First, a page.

in conversation with Alex Shephard
Chris Adrian fields more autobiographical questions than practically any other contemporary novelist. That’s not particularly surprising though, if you consider that Adrian is arguably the most educated contemporary American novelist: he has degrees from the Iowa Writer’s Workshop and Harvard Divinity School, and is currently a pediatric fellow in hermatology/oncology at the University of San Francisco. But I think that there’s another reason for all of the questions about Adrian’s life story. While his weird, magical fiction is not autobiographical in any traditional sense, when reading Adrian’s fiction one gets the sense of a man wrestling with fundamental, mysterious, and all too familiar questions: what does it mean to be a good person? What does it mean to love another person?
Adrian’s latest novel, The Great Night, is a “reimagining” of Shakespeare’s A Midsummer Night’s Dream, in which Titania sets Puck loose in order to find her husband, who has disappeared after his adopted mortal son succumbed to leukemia. Of course, Puck is not Shakespeare’s Robin Goodfellow: he has no intention of finding Oberon, and instead sets out on a campaign of eating every fairy and sprite he can lay his hands on. The park is quickly sealed off, but 3 broken-hearted mortals and a cast of mentally ill homeless people who are putting on a production of Soylent Green are trapped inside. In one the novel’s most brilliant and moving turns, Puck appears to each character as the first person who screwed their love life up. As Jesse Montgomery wrote in his excellent review of the novel, “When Puck appears to a character in the form of a dead lover, for example, he quite literally represents the presence of a world of pain within that person and the unpurged grief that conditions their life. …. The Great Night is a lively dramatization of the grief that attends love and its loss and the complicated ties that bind the present to the past.”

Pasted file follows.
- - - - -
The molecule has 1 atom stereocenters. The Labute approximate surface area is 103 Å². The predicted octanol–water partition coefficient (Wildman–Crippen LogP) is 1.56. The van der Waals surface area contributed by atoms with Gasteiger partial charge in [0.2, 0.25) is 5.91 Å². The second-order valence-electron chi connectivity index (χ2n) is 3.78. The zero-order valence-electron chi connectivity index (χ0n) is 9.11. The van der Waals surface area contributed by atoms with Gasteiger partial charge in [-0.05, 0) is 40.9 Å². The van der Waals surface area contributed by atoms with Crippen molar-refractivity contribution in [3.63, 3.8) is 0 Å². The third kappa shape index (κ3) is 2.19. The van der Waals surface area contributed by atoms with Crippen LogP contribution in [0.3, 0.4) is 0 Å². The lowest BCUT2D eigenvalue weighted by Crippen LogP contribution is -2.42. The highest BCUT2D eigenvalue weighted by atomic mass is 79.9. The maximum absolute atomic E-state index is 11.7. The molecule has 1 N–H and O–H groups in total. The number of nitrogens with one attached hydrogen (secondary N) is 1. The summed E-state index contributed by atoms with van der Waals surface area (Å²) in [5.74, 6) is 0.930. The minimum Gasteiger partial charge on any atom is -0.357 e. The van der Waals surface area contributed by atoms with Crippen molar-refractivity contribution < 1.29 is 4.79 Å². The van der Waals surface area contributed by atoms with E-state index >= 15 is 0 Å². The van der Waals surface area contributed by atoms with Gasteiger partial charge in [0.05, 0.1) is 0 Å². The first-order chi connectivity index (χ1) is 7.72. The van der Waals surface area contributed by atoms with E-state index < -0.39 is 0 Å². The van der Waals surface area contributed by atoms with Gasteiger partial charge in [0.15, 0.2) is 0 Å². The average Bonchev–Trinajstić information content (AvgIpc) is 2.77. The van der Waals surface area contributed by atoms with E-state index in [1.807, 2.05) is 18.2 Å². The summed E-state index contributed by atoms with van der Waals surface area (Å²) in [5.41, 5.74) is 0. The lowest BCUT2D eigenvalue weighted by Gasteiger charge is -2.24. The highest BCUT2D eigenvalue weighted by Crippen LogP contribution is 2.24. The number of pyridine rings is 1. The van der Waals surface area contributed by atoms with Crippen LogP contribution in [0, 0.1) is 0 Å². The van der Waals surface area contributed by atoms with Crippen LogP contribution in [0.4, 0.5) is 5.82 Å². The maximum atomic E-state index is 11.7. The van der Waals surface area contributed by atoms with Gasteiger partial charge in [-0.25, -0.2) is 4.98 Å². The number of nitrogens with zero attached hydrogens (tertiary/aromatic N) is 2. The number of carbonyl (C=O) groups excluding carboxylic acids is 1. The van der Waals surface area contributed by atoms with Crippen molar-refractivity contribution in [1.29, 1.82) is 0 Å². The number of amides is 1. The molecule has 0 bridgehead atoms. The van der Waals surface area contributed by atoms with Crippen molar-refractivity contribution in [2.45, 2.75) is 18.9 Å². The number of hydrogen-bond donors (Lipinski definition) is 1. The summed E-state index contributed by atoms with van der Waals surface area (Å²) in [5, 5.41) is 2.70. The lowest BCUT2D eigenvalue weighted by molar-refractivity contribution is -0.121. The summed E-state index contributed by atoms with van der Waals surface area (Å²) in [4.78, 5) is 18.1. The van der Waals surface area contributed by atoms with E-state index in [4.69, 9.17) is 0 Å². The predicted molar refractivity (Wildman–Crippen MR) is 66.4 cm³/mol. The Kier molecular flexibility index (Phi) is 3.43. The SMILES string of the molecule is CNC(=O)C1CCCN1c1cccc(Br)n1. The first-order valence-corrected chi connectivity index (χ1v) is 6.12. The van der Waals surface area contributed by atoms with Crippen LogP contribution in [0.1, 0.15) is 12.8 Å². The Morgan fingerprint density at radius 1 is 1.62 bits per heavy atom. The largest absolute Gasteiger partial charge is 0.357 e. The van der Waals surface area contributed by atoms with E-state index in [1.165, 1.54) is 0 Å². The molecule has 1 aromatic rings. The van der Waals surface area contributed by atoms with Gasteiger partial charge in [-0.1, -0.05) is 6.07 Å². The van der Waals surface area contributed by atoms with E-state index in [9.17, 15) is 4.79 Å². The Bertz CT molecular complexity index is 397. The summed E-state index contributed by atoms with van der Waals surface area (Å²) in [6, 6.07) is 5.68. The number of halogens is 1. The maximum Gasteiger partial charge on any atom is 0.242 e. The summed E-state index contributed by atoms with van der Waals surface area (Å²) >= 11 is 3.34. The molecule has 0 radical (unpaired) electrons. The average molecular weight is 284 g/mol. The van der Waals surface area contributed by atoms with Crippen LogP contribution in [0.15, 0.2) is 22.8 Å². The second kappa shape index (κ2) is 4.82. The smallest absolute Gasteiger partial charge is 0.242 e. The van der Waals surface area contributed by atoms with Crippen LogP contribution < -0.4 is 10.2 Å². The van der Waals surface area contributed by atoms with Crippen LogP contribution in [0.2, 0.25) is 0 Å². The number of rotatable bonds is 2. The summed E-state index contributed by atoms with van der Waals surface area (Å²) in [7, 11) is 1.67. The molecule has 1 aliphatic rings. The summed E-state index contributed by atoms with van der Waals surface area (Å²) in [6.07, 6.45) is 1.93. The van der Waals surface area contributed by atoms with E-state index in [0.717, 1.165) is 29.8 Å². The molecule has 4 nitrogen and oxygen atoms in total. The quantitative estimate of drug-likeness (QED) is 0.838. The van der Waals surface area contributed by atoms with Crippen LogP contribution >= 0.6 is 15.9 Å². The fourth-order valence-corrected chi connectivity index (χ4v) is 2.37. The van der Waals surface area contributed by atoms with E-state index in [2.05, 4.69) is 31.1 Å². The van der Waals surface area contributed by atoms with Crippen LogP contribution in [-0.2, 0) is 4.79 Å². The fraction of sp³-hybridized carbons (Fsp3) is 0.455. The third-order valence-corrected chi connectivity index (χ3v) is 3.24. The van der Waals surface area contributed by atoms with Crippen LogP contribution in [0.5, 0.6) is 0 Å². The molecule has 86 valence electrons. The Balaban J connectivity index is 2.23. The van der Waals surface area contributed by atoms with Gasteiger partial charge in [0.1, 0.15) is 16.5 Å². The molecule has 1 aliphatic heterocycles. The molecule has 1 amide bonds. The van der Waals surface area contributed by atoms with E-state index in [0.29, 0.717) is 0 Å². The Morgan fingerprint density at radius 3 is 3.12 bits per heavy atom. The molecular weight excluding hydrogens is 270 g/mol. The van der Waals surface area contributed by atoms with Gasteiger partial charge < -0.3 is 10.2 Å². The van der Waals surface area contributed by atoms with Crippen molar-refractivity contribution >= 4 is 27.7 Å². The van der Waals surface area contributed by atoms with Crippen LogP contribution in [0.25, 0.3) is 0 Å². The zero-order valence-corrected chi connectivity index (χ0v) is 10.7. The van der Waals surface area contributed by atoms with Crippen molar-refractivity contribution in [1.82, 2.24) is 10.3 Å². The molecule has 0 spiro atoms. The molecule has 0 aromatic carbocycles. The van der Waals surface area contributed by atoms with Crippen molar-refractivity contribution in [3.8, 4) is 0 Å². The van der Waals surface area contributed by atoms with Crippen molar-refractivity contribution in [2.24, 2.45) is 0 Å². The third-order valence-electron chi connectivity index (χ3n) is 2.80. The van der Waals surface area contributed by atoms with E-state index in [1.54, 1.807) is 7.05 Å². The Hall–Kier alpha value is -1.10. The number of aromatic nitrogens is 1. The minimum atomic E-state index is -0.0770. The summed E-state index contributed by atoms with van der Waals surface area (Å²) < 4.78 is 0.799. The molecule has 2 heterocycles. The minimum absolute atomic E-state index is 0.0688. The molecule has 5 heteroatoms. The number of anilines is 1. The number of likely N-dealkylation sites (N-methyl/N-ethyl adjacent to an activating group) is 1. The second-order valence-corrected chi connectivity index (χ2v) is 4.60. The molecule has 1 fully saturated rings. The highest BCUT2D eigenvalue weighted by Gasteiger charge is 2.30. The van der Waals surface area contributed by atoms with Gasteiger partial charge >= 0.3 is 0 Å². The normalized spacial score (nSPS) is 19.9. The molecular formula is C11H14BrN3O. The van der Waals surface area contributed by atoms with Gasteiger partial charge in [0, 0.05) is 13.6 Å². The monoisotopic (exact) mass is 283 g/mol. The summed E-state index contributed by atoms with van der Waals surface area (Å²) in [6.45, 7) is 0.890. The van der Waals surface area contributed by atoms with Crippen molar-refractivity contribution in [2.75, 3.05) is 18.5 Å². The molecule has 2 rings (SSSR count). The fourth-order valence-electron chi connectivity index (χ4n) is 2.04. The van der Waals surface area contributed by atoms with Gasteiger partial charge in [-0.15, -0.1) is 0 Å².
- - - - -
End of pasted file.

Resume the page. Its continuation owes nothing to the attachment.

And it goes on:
Adrian is also the author of two other novels, The Children’s Hospital and Gob’s Grief, and the short story collection A Better Angel. Full Stop spoke to Adrian over the phone about reimagining Shakespeare, national identity, and writing a story about a man who thinks Anne Hutchinson’s vagina is talking to him.
Why set The Great Night in Buena Vista Park? Why not Golden Gate Park, for instance?
I thought about Golden Gate Park – it’s a lot bigger and has buffalo in it, which is really exciting. It has a border on the ocean and a little windmill, all sorts of fun things. But the short answer is that if I had to walk through Golden Gate Park on my way to work all the time I might have picked that instead. But there’s something about the whole city that’s really physically striking and some places are beautiful in a way that’s kind of otherworldly. Especially when the weather and the light come together in the right way.
I live – or have lived, off and on – in the shadow of Buena Vista Park. It’s always been there, looming, looking kind of spooky in the late afternoon and at night. It was always just kind of there, as a creepy place to set a story.